The north pavilions, designed by Hammond Beeby Rupert Ainge Architects, are the first instance of façade-integrated photovoltaics in Chicago and together are one of the largest PV-integrated projects in the United States.  Each pavilion incorporates 460 photovoltaic modules, and together, they generate 16,000 kilowatt hours of electricity annually. The northwest pavilion is a 6,100 sq ft park welcome center featuring an interactive display that educates visitor on renewable energy and the northeast pavilion provides access to the parking garage below.  The pavilions have a LEED silver rating.







Millennium Park
August 4, 2009, 9:52 pm
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Located in downtown Chicago, Millennium Park is considered to be the largest intensive green roof in the world.  The 24.5 acre park spans two sub-grade parking garages and an existing rail yard and features Frank Gehry’s Jay Pritzker Pavilion, the Crown Fountain by Jaume Plensa, the Lurie Garden, and Anish Kapoor’s Cloud Gate.

The site was originally owned by the Illinois Central Railroad and was considered to be untouchable for nearly 150 years: the larger Grant Park was designed around the railway.  Though there were many attempts to add a park, plans were never implemented until the late 90’s when Mayor Richard M. Daley proposed a modest park with a budget of $150 million.  Four years past the original deadline and $325 million dollars over budget, the park opened in 2004 and is one of the most popular places in the city.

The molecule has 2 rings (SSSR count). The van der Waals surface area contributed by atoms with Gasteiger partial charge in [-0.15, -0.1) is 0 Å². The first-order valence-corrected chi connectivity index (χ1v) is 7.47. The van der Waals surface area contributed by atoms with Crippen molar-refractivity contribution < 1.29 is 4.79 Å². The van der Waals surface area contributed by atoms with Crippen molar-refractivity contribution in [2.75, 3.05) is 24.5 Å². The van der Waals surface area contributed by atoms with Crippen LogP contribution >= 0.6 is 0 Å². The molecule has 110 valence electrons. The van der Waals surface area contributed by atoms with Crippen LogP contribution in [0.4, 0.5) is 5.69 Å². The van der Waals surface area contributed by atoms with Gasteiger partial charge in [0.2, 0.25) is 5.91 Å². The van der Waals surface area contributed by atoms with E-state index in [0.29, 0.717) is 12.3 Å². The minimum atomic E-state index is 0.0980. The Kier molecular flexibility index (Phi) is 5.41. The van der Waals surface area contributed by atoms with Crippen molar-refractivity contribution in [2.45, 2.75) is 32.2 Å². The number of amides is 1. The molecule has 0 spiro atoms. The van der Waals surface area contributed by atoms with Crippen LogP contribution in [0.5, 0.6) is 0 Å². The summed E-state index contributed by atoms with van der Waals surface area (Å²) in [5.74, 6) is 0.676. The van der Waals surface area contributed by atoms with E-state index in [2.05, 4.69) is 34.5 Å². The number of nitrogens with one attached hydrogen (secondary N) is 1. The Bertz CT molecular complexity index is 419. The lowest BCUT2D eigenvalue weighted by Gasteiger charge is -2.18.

The structural deck spanning the parking garages and rail yard was designed to support four feet of soil allowing for over 900 trees, shrubs, groundcovers, perennials, and annuals to be planted in the park creating shade, managing storm water, cleaning the air, reducing the urban heat island, and providing residents and visitors of Chicago with a fantastic place to enjoy the outdoor city.







To learn more about Millennium Park visit

Greening Chicago
August 4, 2009, 4:41 pm
Filed under: Green Projects | Tags: ,
Downtown Chicago

Downtown Chicago

When Richard M. Daley became mayor of Chicago in 1989 he was dedicated to making Chicago the greenest city in the country.  His plan has included green roofs, photovoltaic systems, wind energy, green teaching facilities, Brownfield revitalization, public transportation, and biking infrastructure.  Currently, Chicago has more green roofs than any other city in the country and ranks fourth for the number of solar installations.

Chartreuse completed a series of Chicago case studies in July that demonstrate how Chicago is changing its carbon footprint one green project at a time.  We will be presenting one project a day for the next week.

Case studies include Millennium Park, the Exelon Pavilions, the McDonald’s Cycle Center, the Chicago Center for Green Technology, and the Near North Apartments.